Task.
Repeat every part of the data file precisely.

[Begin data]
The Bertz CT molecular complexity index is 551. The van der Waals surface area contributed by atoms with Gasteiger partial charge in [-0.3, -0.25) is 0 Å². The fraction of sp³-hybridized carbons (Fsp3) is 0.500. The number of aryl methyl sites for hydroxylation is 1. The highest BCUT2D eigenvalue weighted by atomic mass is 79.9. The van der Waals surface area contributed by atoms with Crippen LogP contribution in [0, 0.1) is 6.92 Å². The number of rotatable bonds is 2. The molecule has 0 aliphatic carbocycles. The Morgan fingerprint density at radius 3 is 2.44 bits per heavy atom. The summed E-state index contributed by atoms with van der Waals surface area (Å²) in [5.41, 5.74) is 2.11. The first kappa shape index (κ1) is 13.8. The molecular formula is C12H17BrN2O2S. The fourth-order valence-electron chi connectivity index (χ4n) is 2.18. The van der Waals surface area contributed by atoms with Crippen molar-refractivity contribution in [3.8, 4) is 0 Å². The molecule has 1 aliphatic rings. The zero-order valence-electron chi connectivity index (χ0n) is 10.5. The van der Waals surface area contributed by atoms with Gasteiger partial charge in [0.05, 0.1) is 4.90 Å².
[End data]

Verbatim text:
The Bertz CT molecular complexity index is 551. The van der Waals surface area contributed by atoms with Gasteiger partial charge in [-0.3, -0.25) is 0 Å². The fraction of sp³-hybridized carbons (Fsp3) is 0.500. The number of aryl methyl sites for hydroxylation is 1. The highest BCUT2D eigenvalue weighted by atomic mass is 79.9. The van der Waals surface area contributed by atoms with Crippen LogP contribution in [0, 0.1) is 6.92 Å². The number of rotatable bonds is 2. The molecule has 0 aliphatic carbocycles. The Morgan fingerprint density at radius 3 is 2.44 bits per heavy atom. The summed E-state index contributed by atoms with van der Waals surface area (Å²) in [5.41, 5.74) is 2.11. The first kappa shape index (κ1) is 13.8. The molecular formula is C12H17BrN2O2S. The fourth-order valence-electron chi connectivity index (χ4n) is 2.18. The van der Waals surface area contributed by atoms with Crippen molar-refractivity contribution in [3.8, 4) is 0 Å². The molecule has 1 aliphatic rings. The zero-order valence-electron chi connectivity index (χ0n) is 10.5. The van der Waals surface area contributed by atoms with Gasteiger partial charge in [0.05, 0.1) is 4.90 Å².